Prenatal diagnosis of congenital diaphragmatic hernia not amenable to prenatal or neonatal repair: Brachmann-de Lange syndrome.
Brachmann-de Lange syndrome (BDLS) is a variable multiple congenital anomaly syndrome that occasionally includes congenital diaphragmatic hernia (CDH). CDH per se is commonly diagnosed antenatally and has been corrected with increasing success in utero and by neonatal repair with extracorporeal membrane oxygenation (ECMO). In utero repair requires normal karyotype as well as the absence of other lethal anomalies. Postnatal repair in combination with ECMO has resulted in improved neonatal outcome and has been recommended in all cases not having in utero repair. We describe a fetus diagnosed with a diaphragmatic hernia at 18 weeks of gestation in a woman whose only other pregnancy has been a 16 week abortus diagnosed with Fryns syndrome (FS). FS is a lethal, variable congenital anomaly syndrome that includes CDH, which is thought to contribute to the lethality of the syndrome. In utero repair was considered, but rejected because of the position of the liver and suspected FS. The patient elected to carry the pregnancy to term. Postnatal repair with ECMO was considered; however, the infant died at several hours of age because of severe pulmonary hypoplasia, being considered ineligible for ECMO. The diagnosis of BDLS was made at autopsy and suggests that the first case may, in fact, have been BDLS. In spite of recent success in the repair of CDH both in et ex utero, CDH in association with BDLS is likely lethal, and women with fetuses diagnosed antenatally with CDH and BDLS should be counseled as such.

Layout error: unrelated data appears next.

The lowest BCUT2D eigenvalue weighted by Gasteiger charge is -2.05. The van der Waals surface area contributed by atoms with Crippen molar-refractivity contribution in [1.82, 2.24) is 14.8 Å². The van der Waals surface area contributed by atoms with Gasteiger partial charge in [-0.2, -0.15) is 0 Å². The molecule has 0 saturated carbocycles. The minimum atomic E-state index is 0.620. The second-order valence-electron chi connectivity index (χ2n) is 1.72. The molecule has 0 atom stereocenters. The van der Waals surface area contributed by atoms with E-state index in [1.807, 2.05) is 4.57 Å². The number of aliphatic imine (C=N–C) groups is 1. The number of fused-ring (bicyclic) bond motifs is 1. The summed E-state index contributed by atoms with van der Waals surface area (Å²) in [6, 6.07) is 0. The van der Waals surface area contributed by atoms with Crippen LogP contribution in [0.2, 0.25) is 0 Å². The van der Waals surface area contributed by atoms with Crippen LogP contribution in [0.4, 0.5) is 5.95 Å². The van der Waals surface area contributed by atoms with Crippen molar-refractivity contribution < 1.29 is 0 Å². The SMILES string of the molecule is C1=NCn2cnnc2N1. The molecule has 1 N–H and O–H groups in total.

Jelsema, RD; Isada, NB; Kazzi, NJ; Sargent, K; Harrison, MR; Johnson, MP; Evans, MI
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